Graduation Year


Document Type




Degree Name

Doctor of Philosophy (Ph.D.)

Degree Granting Department

Computer Science and Engineering

Major Professor

Rangachar Kasturi, Ph.D.

Co-Major Professor

Sudeep Sarkar, Ph.D.

Committee Member

Dmitry Goldgof, Ph.D.

Committee Member

Richard Gitlin, Sc.D.

Committee Member

Toru Shimizu, Ph.D.


3D Human Pose, Camera Viewpoint, Deep Neural Network


Despite the impressive advancements in people detection and tracking, safety is still a key barrier to the deployment of autonomous vehicles in urban environments [1]. For example, in non-autonomous technology, there is an implicit communication between the people crossing the street and the driver to make sure they have communicated their intent to the driver. Therefore, it is crucial for the autonomous car to infer the future intent of the pedestrian quickly. We believe that human body orientation with respect to the camera can help the intelligent unit of the car to anticipate the future movement of the pedestrians. To further improve the safety of pedestrians, it is important to recognize whether they are distracted, carrying a baby, or pushing a shopping cart. Therefore, estimating the fine- grained 3D pose, i.e. (x,y,z)-coordinates of the body joints provides additional information for decision-making units of driverless cars.

In this dissertation, we have proposed a deep learning-based solution to classify the categorized body orientation in still images. We have also proposed an efficient framework based on our body orientation classification scheme to estimate human 3D pose in monocular RGB images.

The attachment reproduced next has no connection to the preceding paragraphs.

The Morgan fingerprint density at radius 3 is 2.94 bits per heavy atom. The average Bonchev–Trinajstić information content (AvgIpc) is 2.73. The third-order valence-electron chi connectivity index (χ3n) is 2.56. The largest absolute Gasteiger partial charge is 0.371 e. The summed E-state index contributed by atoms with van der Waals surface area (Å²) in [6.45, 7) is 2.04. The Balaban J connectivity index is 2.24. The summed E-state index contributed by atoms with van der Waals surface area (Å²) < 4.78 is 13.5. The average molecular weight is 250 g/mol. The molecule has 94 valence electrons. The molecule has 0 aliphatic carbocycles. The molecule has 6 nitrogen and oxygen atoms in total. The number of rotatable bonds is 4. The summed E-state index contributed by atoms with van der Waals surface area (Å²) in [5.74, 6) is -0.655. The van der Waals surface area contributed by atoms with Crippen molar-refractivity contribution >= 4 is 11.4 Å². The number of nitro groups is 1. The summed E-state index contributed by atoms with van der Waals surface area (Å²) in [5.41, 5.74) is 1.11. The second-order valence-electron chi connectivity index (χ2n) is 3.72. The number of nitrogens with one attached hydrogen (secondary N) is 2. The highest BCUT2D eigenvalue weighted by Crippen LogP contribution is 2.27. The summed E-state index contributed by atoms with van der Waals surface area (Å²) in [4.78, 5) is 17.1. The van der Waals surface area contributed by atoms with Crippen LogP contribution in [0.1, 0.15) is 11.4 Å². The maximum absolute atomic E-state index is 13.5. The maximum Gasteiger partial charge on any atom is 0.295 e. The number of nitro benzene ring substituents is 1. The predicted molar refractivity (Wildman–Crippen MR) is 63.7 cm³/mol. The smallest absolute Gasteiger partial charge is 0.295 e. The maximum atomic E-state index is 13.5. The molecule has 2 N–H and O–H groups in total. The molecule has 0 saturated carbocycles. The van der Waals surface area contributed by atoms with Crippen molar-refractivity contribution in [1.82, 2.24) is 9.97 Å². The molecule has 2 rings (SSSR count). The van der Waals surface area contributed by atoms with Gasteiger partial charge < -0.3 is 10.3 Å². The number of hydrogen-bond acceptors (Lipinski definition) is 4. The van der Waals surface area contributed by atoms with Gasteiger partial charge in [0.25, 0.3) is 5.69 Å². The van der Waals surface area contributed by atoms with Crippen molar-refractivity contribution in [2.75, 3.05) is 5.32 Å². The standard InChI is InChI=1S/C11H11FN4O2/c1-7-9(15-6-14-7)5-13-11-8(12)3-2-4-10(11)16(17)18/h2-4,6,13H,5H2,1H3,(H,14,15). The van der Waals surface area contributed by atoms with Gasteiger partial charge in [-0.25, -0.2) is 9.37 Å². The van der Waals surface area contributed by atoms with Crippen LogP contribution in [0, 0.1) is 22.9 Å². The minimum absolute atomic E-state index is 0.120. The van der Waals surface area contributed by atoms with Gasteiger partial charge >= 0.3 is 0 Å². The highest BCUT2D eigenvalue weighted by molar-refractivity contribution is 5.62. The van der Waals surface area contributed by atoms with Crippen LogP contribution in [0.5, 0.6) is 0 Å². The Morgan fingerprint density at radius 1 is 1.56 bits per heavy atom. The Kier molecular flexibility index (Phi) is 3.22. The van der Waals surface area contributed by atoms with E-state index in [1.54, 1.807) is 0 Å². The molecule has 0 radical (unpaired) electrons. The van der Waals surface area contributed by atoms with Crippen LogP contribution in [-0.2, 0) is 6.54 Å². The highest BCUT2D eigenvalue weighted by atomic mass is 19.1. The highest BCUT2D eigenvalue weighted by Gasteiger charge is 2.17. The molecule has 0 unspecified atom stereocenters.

Furthermore, we have utilized the dynamics of human motion to infer the body orientation in image sequences. To achieve this, we employ a recurrent neural network model to estimate continuous body orientation from the trajectories of body joints in the image plane.

The proposed body orientation and 3D pose estimation framework are tested on the largest 3D pose estimation benchmark, Human3.6m (both in still images and video), and we have proved the efficacy of our approach by benchmarking it against the state-of-the-art approaches.

Another critical feature of self-driving car is to avoid an obstacle. In the current prototypes the car either stops or changes its lane even if it causes other traffic disruptions. However, there are situations when it is preferable to collide with the object, for example a foam box, rather than take an action that could result in a much more serious accident than collision with the object. In this dissertation, for the first time, we have presented a novel method to discriminate between physical properties of these types of objects such as bounciness, elasticity, etc. based on their motion characteristics . The proposed algorithm is tested on synthetic data, and, as a proof of concept, its effectiveness on a limited set of real-world data is demonstrated.